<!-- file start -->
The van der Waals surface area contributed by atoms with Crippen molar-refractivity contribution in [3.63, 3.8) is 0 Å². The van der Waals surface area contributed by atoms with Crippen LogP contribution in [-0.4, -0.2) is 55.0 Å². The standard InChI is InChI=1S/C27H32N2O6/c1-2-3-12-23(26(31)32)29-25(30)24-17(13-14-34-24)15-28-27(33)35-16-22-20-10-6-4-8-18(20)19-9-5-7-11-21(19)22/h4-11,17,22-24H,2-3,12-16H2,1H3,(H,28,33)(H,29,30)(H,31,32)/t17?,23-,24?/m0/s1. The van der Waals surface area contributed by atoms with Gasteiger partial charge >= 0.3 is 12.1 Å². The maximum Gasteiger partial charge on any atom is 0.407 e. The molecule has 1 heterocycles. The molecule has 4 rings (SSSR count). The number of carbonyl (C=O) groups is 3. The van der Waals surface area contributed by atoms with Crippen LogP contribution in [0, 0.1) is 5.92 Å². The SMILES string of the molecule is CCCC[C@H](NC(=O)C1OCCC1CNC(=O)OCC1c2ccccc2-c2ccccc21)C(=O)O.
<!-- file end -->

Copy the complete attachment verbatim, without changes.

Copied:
The van der Waals surface area contributed by atoms with Crippen molar-refractivity contribution in [3.63, 3.8) is 0 Å². The van der Waals surface area contributed by atoms with Crippen LogP contribution in [-0.4, -0.2) is 55.0 Å². The standard InChI is InChI=1S/C27H32N2O6/c1-2-3-12-23(26(31)32)29-25(30)24-17(13-14-34-24)15-28-27(33)35-16-22-20-10-6-4-8-18(20)19-9-5-7-11-21(19)22/h4-11,17,22-24H,2-3,12-16H2,1H3,(H,28,33)(H,29,30)(H,31,32)/t17?,23-,24?/m0/s1. The van der Waals surface area contributed by atoms with Gasteiger partial charge >= 0.3 is 12.1 Å². The maximum Gasteiger partial charge on any atom is 0.407 e. The molecule has 1 heterocycles. The molecule has 4 rings (SSSR count). The number of carbonyl (C=O) groups is 3. The van der Waals surface area contributed by atoms with Crippen LogP contribution in [0, 0.1) is 5.92 Å². The SMILES string of the molecule is CCCC[C@H](NC(=O)C1OCCC1CNC(=O)OCC1c2ccccc2-c2ccccc21)C(=O)O.